Lower Back Pain in Pregnancy

By Paulina Backiel, Physiotherapist

Why do we get lower back pain in pregnancy?

This is a common question we get asked as physiotherapists. You are not alone – back pain affects over 50% of pregnant women, mostly taking place in the second and third trimester due to body changes. The best way to explain how your body changes is with a photo.

As you can see the spine changes significantly as the baby grows in your tummy. This creates different loads on your spine and strain on your muscles to keep the little one safe.

Diagram of a woman and the bodily changes she will experience during pregnancy
Image retrieved from https://medium.com/@lovingparents121/low-back-pain-in-pregnancy-e772197b0fa3

The most obvious change you can see in the photo is the increased curve of the spine from top to bottom. With an increase in weight at your breasts and baby in the tummy, this can cause extra stress on the body, especially your tissues and muscles that are trying to help the spine.  

These are some changes you may experience during pregnancy:

-Breasts getting larger (heavier) so both the spine and spinal muscles have to compensate for the heavier front weight.

-Belly starting to grow and expanding the stomach muscles (abdominals) causing stomach muscles weaken (being stretched too much).

-Pelvis tilts forward to fit baby increasing the lower back curve resulting in compression on the spine/spinal nerves also known as sciatic pain.

-Center of gravity moves forward due to baby, causing us to put more weight backwards to be able to stand and not fall forwards.

-Due to the increased lower back curve, our muscles tighten to help hold us and may become sore.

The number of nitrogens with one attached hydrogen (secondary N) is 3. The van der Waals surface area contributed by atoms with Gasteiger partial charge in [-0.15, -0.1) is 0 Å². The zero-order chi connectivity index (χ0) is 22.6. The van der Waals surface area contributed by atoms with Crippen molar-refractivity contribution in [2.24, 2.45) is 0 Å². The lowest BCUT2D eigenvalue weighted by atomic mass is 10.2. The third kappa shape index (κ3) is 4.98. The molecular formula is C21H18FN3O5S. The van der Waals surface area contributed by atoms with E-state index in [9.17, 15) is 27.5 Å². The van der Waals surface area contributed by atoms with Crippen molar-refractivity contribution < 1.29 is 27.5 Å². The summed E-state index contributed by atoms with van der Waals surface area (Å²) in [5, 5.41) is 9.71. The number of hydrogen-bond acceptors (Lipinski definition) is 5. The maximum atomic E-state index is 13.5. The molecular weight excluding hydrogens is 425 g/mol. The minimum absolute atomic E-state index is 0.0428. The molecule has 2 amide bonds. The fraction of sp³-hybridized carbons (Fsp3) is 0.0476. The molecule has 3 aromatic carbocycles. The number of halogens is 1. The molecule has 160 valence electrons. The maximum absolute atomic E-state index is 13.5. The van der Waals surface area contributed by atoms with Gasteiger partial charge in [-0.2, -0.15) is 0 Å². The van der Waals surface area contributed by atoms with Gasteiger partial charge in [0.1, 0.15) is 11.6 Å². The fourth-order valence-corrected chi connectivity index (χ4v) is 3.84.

How to help lower back pain in pregnancy?

Here are a few mobility exercises and one strengthening exercise that can help with lower back pain in pregnancy.

**Before starting any new exercise or stretch/mobility program, please consult with your physician and/or your treating physiotherapist. Every pregnancy is individualized and guidelines by your physician must be followed.


1.Knees side to side in semi-sitting position

-Start by placing a pillow behind your back so that you are not completely lying down but semi-sitting.

-Bend your knees and prop your feet flat on the ground.

-Now in a small gentle motion, move your knees side to side. The motion should be gentle and knees should never go all the way to the floor.

-If you feel your back is lifting from the ground you have moved the knees too far.

-Do this 3 sets x 8reps to relax the lower back, in modification you can use your hands to move your knees rather than muscles if you wish.

2.Pigeon pose standing

-Make sure you have a stable inclined surface such as a tall couch or chair/table that is secure.

-Bend your knee and place the outside of your thigh on the inclined surface.

-Lean into stretch for a stronger sensation – it should be felt in the front of stance leg and in the glutes (bum) of the leg on the incline.

-Hold for 45s-1min then do the other side. You may do up to 3 sets if you feel the need to.

Modification: If it is too difficult to keep your standing leg straight, just bend it! 



-Start on all 4s in tabletop position, make sure your back is straight and turn on your core muscles.

-Now move opposite arm and opposite leg up to the sky maintaining a straight back with your core muscles contracted.

-Switch arms and legs.

-Do 3 sets x 10 reps.

2.Inclined plank

-Make sure you have a stable inclined surface such as a tall couch or chair/table that is secure 

-Place elbows on inclined surface and hold. Contract your core muscles.

-Do 3x30s with 20s rest between. If you are strong enough you can try 45s.

If you are experiencing ongoing discomfort during your pregnancy, a pregnancy massage can help. Book in HERE.



2.Schröder G, Kundt G, Otte M, Wendig D, Schober HC. Impact of pregnancy on back pain and body posture in women. J Phys Ther Sci. 2016;28(4):1199-1207. doi:10.1589/jpts.28.1199

3.Manyozo SD, Nesto T, Bonongwe P, Muula AS. Low back pain during pregnancy: Prevalence, risk factors and association with daily activities among pregnant women in urban Blantyre, Malawi. Malawi Med J. 2019;31(1):71-76. doi:10.4314/mmj.v31i1.12


Leave a Comment

Your email address will not be published. Required fields are marked *